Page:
Unions Rally with Occupy Detroit
DETROIT — UAW and AFL-CIO members joined Occupy Detroit protestors during a Nov. 6 march and rally to collect winter supplies. The demonstration highlighted a continuing alliance between the region’s labor unions and Occupy Detroit activists. According to organizers, more than 500 union members and protesters participated in the rally at Hart Plaza and march to Grand Circus Park. Occupy Detroit Labor Work Group member, Writer L. Bush, told the Michigan Citizen that monetary donations reached almost $5,000. He said a truckload of donated supplies — blankets, gloves, batteries, tarps, flashlights, etc. — allow occupiers to consider continuing their protests through the winter months.
“The rally was extremely successful in terms of getting more labor activists in lockstep with the movement,” Bush said. “The movement cannot survive without labor.”
Beyond much-needed supplies, Bush says the support of labor provides a new group of volunteers and buffers the encampment against police actions.
Chris Michalakis, legislative and political director of the UFCW and secretary treasurer for the metro Detroit AFL-CIO, has spent several nights in Grand Circus Park.
He says labor has supported the Occupy movement from the beginning, but the Nov. 6 rally was a significant indication of solidarity.
“It’s good for the Occupy movement to see labor’s contributions,” Michalakis told the Michigan Citizen. “It’s also good for the labor movement’s rank-and-file members to see the occupation for themselves and see a lot of the contributions being put to good use.”
Labor is part of a wide-ranging coalition, according to Michalakis, and not in a leadership capacity. He says that gives the movement the best chance to grow organically and create positive political change for all working people.
“The camp is the symbolic center of the Occupy movement and the General Assemblies will be going on well into the winter — committee groups are meeting and putting together a lot of great actions,” says Michalakis. “This is really the beginning of what’s going to be a very politically charged election cycle next year.”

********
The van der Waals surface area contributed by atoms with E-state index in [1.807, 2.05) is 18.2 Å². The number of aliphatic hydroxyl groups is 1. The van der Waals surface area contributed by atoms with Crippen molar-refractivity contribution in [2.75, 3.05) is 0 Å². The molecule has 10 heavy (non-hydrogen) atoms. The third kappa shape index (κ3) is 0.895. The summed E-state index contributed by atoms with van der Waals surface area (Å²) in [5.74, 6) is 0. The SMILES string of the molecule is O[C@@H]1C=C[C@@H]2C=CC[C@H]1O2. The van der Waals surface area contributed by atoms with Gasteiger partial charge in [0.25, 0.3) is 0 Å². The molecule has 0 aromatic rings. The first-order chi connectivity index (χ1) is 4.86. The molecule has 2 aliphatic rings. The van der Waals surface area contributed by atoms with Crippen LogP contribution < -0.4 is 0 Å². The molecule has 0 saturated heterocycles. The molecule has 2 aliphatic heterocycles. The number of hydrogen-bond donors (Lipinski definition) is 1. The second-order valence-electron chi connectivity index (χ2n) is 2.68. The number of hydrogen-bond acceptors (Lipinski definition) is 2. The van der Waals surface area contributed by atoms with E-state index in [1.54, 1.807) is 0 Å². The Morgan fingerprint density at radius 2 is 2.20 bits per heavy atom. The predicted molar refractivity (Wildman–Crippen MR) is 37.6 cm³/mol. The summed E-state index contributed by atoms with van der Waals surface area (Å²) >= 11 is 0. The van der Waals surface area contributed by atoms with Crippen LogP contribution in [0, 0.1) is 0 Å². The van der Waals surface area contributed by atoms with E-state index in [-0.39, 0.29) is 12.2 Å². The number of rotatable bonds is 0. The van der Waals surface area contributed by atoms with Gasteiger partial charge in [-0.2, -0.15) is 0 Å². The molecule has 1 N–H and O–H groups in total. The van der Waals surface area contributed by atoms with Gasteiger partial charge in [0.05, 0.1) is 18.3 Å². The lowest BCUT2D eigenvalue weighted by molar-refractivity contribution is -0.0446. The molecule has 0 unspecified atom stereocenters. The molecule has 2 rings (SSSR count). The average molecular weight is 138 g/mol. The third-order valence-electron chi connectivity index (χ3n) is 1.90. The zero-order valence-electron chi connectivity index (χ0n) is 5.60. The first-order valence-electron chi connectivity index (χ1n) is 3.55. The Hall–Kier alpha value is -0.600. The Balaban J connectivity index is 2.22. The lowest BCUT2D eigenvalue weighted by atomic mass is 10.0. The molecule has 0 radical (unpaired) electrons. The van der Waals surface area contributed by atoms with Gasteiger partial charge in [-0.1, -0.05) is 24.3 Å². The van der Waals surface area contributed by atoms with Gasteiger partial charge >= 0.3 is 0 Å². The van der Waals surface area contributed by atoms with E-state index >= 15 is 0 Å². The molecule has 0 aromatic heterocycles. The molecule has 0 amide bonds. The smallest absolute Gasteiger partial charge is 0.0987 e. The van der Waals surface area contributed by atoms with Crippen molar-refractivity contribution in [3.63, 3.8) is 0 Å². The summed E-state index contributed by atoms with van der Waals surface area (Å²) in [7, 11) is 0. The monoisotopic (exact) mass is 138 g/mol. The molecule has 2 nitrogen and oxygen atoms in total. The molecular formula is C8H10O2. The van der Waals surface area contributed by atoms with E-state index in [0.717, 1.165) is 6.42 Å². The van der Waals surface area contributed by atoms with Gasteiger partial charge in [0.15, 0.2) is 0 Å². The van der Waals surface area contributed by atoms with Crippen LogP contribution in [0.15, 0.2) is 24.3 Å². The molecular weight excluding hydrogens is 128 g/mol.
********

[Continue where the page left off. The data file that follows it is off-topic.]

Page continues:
Martha Grevatt, member of UAW Local 869, says considering the anemic job market, there is very little distinction between the labor and Occupy movements. She says autoworkers have responded accordingly.
“I work on the auto shop floor, and working people really identify with the fact that people are standing up to the banks,” Grevatt said at the Nov. 6 rally. “They’re standing up to the bosses, they’re saying no more cutbacks, no more givebacks. We demand jobs.”
Grevatt, who also works with MECAWI (Michigan emergency Committee Against War and Injustice), says union participation has graduated beyond pronouncements and vocal support.
“It means everything that labor is involved. There are people who are union members, and union leaders who have been camping out, who have been here every day,” Grevatt said.
AFL-CIO’s Michalakis says observers should refrain from narrowing the political framework of the Occupy movement.
“While this movement isn’t political specifically — it doesn’t endorse candidates and its not about partisanship — we hope they are going to raise a lot of issues that we hope our elected officials take up in the next election,” said Michalakis.
He added that the city, including the police, has been fair in its hands-off approach and he hopes that will continue through the holiday season.
To donate to the organizers and protesters at Grand Circus Park, or for more information, visit, www.occupy-detroit.com •